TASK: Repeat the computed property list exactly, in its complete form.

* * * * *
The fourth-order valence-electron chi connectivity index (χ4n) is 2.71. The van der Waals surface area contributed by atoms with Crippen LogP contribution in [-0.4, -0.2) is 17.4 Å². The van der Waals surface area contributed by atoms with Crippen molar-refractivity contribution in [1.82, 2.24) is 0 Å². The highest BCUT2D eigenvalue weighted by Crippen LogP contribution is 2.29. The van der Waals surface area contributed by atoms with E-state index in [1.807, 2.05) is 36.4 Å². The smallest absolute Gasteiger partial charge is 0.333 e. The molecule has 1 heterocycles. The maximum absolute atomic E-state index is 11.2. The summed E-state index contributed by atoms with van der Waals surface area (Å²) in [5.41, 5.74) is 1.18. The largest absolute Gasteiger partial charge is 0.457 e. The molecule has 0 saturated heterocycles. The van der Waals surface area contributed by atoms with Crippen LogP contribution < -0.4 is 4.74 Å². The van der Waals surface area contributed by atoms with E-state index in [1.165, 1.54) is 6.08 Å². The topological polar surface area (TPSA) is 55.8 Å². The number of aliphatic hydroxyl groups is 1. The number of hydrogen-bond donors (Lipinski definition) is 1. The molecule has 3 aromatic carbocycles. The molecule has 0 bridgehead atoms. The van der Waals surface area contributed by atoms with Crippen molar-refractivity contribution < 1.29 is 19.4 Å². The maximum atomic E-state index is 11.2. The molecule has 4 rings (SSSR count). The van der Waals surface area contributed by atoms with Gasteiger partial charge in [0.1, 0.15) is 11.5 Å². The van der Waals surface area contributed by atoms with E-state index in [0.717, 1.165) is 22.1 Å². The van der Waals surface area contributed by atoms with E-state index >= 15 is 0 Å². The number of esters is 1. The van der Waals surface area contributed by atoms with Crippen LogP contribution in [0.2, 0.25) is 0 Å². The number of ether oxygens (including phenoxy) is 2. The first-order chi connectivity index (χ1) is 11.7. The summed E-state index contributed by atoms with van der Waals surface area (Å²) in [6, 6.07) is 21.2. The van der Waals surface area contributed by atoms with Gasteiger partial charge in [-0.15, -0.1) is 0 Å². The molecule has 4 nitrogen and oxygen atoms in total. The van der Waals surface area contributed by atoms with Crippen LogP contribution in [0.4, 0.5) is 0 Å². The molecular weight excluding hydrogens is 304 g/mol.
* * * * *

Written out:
The fourth-order valence-electron chi connectivity index (χ4n) is 2.71. The van der Waals surface area contributed by atoms with Crippen LogP contribution in [-0.4, -0.2) is 17.4 Å². The van der Waals surface area contributed by atoms with Crippen molar-refractivity contribution in [1.82, 2.24) is 0 Å². The highest BCUT2D eigenvalue weighted by Crippen LogP contribution is 2.29. The van der Waals surface area contributed by atoms with E-state index in [1.807, 2.05) is 36.4 Å². The smallest absolute Gasteiger partial charge is 0.333 e. The molecule has 1 heterocycles. The maximum absolute atomic E-state index is 11.2. The summed E-state index contributed by atoms with van der Waals surface area (Å²) in [5.41, 5.74) is 1.18. The largest absolute Gasteiger partial charge is 0.457 e. The molecule has 0 saturated heterocycles. The van der Waals surface area contributed by atoms with Crippen LogP contribution < -0.4 is 4.74 Å². The van der Waals surface area contributed by atoms with E-state index in [1.165, 1.54) is 6.08 Å². The topological polar surface area (TPSA) is 55.8 Å². The number of aliphatic hydroxyl groups is 1. The number of hydrogen-bond donors (Lipinski definition) is 1. The molecule has 3 aromatic carbocycles. The molecule has 0 bridgehead atoms. The van der Waals surface area contributed by atoms with Crippen molar-refractivity contribution < 1.29 is 19.4 Å². The maximum atomic E-state index is 11.2. The molecule has 4 rings (SSSR count). The van der Waals surface area contributed by atoms with Gasteiger partial charge in [0.1, 0.15) is 11.5 Å². The van der Waals surface area contributed by atoms with E-state index in [0.717, 1.165) is 22.1 Å². The van der Waals surface area contributed by atoms with E-state index >= 15 is 0 Å². The number of esters is 1. The van der Waals surface area contributed by atoms with Crippen LogP contribution in [0.2, 0.25) is 0 Å². The number of ether oxygens (including phenoxy) is 2. The first-order chi connectivity index (χ1) is 11.7. The summed E-state index contributed by atoms with van der Waals surface area (Å²) in [6, 6.07) is 21.2. The van der Waals surface area contributed by atoms with Gasteiger partial charge in [-0.15, -0.1) is 0 Å². The molecule has 4 nitrogen and oxygen atoms in total. The van der Waals surface area contributed by atoms with Crippen LogP contribution in [0.4, 0.5) is 0 Å². The molecular weight excluding hydrogens is 304 g/mol.